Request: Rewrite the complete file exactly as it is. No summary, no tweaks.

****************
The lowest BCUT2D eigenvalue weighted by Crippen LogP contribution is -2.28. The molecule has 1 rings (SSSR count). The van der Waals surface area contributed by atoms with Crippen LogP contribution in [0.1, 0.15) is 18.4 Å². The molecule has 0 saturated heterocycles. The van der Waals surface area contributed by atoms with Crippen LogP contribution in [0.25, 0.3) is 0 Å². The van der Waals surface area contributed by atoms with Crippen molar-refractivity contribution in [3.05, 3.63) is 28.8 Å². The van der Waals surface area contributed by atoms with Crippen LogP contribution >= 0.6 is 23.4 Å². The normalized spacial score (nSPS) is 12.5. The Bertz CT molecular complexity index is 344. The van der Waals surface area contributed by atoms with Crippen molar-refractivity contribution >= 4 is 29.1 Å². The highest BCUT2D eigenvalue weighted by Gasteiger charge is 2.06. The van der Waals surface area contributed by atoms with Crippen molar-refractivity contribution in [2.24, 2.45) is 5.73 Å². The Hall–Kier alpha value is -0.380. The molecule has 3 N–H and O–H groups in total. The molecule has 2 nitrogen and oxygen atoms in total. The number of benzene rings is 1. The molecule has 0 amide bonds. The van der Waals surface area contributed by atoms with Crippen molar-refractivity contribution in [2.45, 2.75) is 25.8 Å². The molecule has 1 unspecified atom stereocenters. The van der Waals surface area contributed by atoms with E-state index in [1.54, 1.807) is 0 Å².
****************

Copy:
The lowest BCUT2D eigenvalue weighted by Crippen LogP contribution is -2.28. The molecule has 1 rings (SSSR count). The van der Waals surface area contributed by atoms with Crippen LogP contribution in [0.1, 0.15) is 18.4 Å². The molecule has 0 saturated heterocycles. The van der Waals surface area contributed by atoms with Crippen LogP contribution in [0.25, 0.3) is 0 Å². The van der Waals surface area contributed by atoms with Crippen molar-refractivity contribution in [3.05, 3.63) is 28.8 Å². The van der Waals surface area contributed by atoms with Crippen LogP contribution >= 0.6 is 23.4 Å². The normalized spacial score (nSPS) is 12.5. The Bertz CT molecular complexity index is 344. The van der Waals surface area contributed by atoms with Crippen molar-refractivity contribution >= 4 is 29.1 Å². The highest BCUT2D eigenvalue weighted by Gasteiger charge is 2.06. The van der Waals surface area contributed by atoms with Crippen molar-refractivity contribution in [2.24, 2.45) is 5.73 Å². The Hall–Kier alpha value is -0.380. The molecule has 3 N–H and O–H groups in total. The molecule has 2 nitrogen and oxygen atoms in total. The number of benzene rings is 1. The molecule has 0 amide bonds. The van der Waals surface area contributed by atoms with Crippen molar-refractivity contribution in [2.45, 2.75) is 25.8 Å². The molecule has 1 unspecified atom stereocenters. The van der Waals surface area contributed by atoms with E-state index in [1.54, 1.807) is 0 Å².